In any situation, there may be additional relevant statutes that limit the amount of time an injured person has to provide notice of her or his intent to sue. The Appeals Court of Massachusetts recently issued an opinion, Landry vs. Mass. Port Auth. (15-P-253), which reviewed a delivery man’s action against two municipal entities for injuries he sustained at the regional airport. In this suit, the defendants jointly filed for dismissal, pointing to G. L. c. 84, § 18, which requires notice to file suit against a municipal entity within 30 days, if the injury happened in a right of way.

The deliveryman had been making deliveries of cleaned uniforms to the airport for several years, often with airport employees escorting him through the gates to his drop-off point. In the year before the accident, this procedure changed, and he was directed to park his truck in a certain location and walk through a remote-controlled gate to his drop-off point. On the date of his injury, the gate was partially opened but abruptly stopped after opening 3-4 feet. After waiting for some time, without further instructions from someone controlling the remote, he proceeded through the opening with the uniforms over his shoulder. He did not have much clearance to make it through, since a steel bar that was part of the gate was also in the way. The gate began to close while he was walking, causing him to suffer a fractured sternum. The man could not work for two months. The delivery man later learned from airport employees that this mechanized gate had been malfunctioning for a while.
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In a recent decision, Amaral vs. Seekonk Grand Prix Corp. (13-P-1848), the Commonwealth’s Appeals Court reviewed whether or not General Law, Ch. 21, Section 17C(a) barred a claim of negligence by a mother who was injured by a runaway go-cart while watching her sons. cart-1477926-639x411.jpgThis law is known as the “public use statute,” which states that those who make land available to the public for recreational purposes without charging a fee shall not be liable for personal injuries sustained by members of the public, unless there is willful, wanton, or reckless conduct by the landowner.

Under general premises liability law, a shop or other place of business is expected to keep their premises reasonably safe for patrons. If a hazardous condition exists that the owner or manager knew or should have known about, the business may be held liable for injuries sustained by a patron. The Massachusetts public use statute limits the owner’s duty to members of the public, and it increases the burden of proof that must be shown by the injured person to recover damages.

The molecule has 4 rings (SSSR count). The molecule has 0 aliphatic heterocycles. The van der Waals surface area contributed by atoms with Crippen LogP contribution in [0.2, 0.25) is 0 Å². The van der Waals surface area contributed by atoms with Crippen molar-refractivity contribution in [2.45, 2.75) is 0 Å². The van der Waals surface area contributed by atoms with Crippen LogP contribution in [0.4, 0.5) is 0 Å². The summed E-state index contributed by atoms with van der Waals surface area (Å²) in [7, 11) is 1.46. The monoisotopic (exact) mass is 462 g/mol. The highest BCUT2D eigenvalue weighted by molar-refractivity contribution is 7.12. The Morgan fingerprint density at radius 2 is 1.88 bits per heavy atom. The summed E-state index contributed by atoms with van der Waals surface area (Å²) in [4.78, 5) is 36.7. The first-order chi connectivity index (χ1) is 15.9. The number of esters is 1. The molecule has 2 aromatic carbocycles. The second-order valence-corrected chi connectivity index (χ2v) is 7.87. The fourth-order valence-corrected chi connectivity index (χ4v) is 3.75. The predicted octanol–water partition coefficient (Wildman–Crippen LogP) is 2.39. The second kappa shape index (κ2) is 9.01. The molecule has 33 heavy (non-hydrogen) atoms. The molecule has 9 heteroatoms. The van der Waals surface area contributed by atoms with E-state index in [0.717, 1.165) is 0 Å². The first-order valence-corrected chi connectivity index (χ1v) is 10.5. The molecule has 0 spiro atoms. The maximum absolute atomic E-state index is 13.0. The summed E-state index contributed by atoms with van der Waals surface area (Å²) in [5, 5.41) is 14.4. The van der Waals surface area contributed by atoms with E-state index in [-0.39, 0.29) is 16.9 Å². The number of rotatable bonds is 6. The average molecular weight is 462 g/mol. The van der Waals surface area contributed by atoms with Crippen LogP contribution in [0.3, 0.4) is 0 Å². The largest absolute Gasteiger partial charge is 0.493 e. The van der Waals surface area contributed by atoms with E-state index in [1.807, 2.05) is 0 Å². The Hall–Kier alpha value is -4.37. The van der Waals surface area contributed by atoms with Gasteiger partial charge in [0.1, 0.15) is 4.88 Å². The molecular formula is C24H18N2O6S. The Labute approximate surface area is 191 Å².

The corporation that operated the recreational facility did not charge admission to the grounds, but it did sell tickets to rides on the property. The injured woman had purchased tickets for her sons to ride go-carts, and she was watching them drive the go-carts on the other side of a chain link fence. A go-cart driven by a little girl went through the fence at the end of a run and struck the woman, which resulted in several injuries, including a pulmonary embolism from a blood clot in her left leg.
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Whenever you visit businesses in Massachusetts, the owners and managers of the property are expected to keep the premises reasonably safe for customers and members of the public. If a business fails to do so, they could be held liable for damages suffered by anyone injured. The injured party must show that there was an unreasonable danger that the owner knew or should have known existed. linna-hotel-imatra-finland-1234584-639x852.jpgThis can be proven by the injured party showing that the business or its employees created the dangerous condition, were made aware of the condition, or should have seen the dangerous condition.

For example, a person injured in a grocery store may be able to rely on a witness who either saw or created a spill in the store and then made the management aware of the spill. If the spill was not cleaned up in a timely manner, and it caused the injured party to fall, the witness testimony could be used by the injured person as proof of negligence. Another example of proof in a premises liability case would be records kept by the store of checks performed by maintenance staff throughout the day. If a spill or foreign substance was left for hours in an area checked at regular intervals, and during this time a maintenance worker should have seen it, the business may then be held liable for the spill because even though it was not “known” like the first example, the business should have discovered the spill during one of the routine maintenance checks.

In Stewart vs. Five Bridge Inn, LLC (14-P-1878), the Appeals Court of Massachusetts reviewed whether or not there was enough proof of negligence to hold a hotel liable for a woman’s injuries. The woman was a guest at a wedding and was walking toward the venue when she fell, fracturing two main bones in her leg. The woman alleged in her suit that her fall was caused by an irregularly sized rock embedded in the gravel parking lot. However, the woman also stated that she didn’t know why she fell and whether the rock played any role in her fall. The Superior Court determined that the woman did not connect her injury in the fall to any negligence by the hotel, and it entered a summary judgment in favor of the hotel. The Court of Appeals agreed and affirmed the lower court’s decision.